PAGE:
Through a Smoother Lens: An expected absence of LCDM substructure detections
from hydrodynamic and dark matter only simulations
- Andrew S. Graus et al
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Challenges with Testing the No-Hair Theorem

Postby bystander » Thu Nov 09, 2017 3:56 pm

Challenges with Testing the No-Hair Theorem
astrobites | 2017 Nov 07
Lisa Drummond wrote:
Black holes are believed to be incredibly simple astrophysical objects, described completely by the two parameters mass and spin. This idea is called the “no-hair theorem”; bites discussing this theorem can be found here and here. With the advent of gravitational wave astronomy, we are in a position to thoroughly test the no-hair theorem by probing the gravitational “ringing” of the black hole left after a black hole merger. However, there are some challenges that must be overcome when using gravitational waves to test the no-hair theorem, which the authors of today’s paper investigate. ...

Challenges testing the no-hair theorem with gravitational waves - Eric Thrane, Paul Lasky, Yuri Levin
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Black Hole Popcorn and the Gravitational Wave Background

Postby bystander » Thu Nov 09, 2017 4:24 pm

More on GW170817: Black Hole Popcorn and the Gravitational Wave Background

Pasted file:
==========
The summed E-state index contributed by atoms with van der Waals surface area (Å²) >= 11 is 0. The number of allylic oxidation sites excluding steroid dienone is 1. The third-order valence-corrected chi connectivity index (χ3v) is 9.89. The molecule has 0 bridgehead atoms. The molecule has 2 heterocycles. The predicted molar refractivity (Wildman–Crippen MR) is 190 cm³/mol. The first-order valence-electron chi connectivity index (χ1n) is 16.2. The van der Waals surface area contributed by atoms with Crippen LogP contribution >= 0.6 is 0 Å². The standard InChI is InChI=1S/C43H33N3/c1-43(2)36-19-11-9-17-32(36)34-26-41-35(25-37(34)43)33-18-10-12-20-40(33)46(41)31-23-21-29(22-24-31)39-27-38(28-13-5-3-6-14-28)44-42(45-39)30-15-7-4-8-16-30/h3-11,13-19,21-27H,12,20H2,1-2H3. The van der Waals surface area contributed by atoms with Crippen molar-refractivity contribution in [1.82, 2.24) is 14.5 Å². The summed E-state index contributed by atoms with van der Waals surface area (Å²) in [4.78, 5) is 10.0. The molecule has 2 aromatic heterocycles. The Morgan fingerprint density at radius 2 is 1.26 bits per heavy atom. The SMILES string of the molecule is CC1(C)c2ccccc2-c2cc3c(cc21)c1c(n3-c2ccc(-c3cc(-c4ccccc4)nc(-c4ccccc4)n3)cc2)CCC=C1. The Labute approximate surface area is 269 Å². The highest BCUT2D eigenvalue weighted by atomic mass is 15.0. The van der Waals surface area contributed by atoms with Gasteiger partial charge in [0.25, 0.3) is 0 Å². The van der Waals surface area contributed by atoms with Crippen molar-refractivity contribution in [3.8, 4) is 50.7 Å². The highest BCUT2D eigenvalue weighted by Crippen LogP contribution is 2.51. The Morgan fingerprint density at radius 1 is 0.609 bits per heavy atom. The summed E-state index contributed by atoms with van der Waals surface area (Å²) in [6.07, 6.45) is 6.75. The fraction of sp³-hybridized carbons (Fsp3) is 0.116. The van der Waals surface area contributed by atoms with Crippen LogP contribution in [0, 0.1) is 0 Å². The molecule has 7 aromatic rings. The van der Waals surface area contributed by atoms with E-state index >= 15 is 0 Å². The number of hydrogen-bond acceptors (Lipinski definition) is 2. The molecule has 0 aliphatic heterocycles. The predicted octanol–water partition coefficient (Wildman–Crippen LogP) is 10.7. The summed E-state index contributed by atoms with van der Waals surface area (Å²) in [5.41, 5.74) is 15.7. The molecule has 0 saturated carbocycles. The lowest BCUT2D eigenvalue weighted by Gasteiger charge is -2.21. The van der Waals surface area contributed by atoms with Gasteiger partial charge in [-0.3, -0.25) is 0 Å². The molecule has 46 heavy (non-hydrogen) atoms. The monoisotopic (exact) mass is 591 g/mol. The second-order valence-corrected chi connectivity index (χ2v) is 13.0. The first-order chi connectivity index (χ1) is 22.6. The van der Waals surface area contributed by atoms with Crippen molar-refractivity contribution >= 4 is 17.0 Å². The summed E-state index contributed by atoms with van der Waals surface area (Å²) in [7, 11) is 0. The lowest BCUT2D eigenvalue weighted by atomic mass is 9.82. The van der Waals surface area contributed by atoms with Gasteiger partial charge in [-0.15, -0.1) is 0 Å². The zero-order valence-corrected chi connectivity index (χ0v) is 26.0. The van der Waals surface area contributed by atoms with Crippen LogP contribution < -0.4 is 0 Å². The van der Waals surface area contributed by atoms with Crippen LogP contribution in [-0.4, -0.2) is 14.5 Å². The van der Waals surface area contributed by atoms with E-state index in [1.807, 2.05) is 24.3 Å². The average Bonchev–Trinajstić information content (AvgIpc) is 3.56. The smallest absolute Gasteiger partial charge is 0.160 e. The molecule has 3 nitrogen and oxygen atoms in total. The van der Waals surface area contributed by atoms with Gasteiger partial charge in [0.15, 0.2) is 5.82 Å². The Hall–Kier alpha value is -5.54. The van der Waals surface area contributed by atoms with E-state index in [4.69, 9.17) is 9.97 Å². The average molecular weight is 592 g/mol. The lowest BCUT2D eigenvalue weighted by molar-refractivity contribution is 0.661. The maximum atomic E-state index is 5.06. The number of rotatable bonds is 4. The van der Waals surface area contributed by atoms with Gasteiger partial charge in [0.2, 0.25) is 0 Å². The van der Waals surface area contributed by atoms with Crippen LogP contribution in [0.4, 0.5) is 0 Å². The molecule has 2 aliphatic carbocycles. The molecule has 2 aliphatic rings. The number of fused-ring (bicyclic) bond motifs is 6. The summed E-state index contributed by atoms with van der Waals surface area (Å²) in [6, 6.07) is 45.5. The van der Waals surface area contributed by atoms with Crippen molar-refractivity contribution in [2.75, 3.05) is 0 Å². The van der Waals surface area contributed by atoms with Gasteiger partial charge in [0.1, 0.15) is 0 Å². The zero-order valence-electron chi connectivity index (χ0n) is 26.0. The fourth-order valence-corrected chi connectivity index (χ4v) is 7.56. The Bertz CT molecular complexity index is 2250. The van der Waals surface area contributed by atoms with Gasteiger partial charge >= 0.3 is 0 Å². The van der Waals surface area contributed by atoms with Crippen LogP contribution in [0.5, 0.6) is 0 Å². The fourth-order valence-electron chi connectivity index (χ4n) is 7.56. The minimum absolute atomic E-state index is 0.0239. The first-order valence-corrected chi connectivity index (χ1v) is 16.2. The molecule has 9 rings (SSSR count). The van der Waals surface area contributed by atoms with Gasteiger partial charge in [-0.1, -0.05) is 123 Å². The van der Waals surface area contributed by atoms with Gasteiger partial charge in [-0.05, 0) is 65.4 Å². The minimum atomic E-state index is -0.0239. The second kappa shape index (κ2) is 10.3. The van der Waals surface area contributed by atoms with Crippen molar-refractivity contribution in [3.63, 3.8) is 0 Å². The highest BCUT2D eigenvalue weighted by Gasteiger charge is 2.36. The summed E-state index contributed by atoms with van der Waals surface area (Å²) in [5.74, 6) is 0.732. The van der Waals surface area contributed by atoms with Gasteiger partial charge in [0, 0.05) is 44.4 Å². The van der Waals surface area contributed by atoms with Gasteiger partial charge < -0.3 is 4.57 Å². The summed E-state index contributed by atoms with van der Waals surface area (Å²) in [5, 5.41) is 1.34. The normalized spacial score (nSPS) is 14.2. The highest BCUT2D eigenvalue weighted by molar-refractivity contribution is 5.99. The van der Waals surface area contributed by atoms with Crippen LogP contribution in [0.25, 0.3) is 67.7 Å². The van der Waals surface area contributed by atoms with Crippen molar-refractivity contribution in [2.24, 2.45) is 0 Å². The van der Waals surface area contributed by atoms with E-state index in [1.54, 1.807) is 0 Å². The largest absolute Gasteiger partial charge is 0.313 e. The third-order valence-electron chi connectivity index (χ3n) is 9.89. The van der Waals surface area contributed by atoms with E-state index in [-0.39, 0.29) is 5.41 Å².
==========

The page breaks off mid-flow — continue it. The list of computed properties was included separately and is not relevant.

astrobites | 2017 Nov 08
Lisa Drummond wrote:
On August 17, 2017, a cosmic event was observed for the first time ever via both gravitational and electromagnetic waves! The event – named GW170817 – was produced by the cataclysmic collision of two neutron stars. There is certainly no shortage of papers written about this historic multi-messenger detection. Here is the list of 67 preprints released on the day of the announcement of the binary neutron star coalescence. In this bite, we will be discussing the implications of GW170817 for the stochastic gravitational wave background, which is the random gravitational wave signal generated by an abundance of weak, unresolved sources. ...

GW170817: Implications for the Stochastic Gravitational-Wave Background
from Compact Binary Coalescences
- LIGO Scientific Collaboration, Virgo Collaboration

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Cloudy with a chance of coronal mass ejections

Postby bystander » Thu Nov 09, 2017 4:42 pm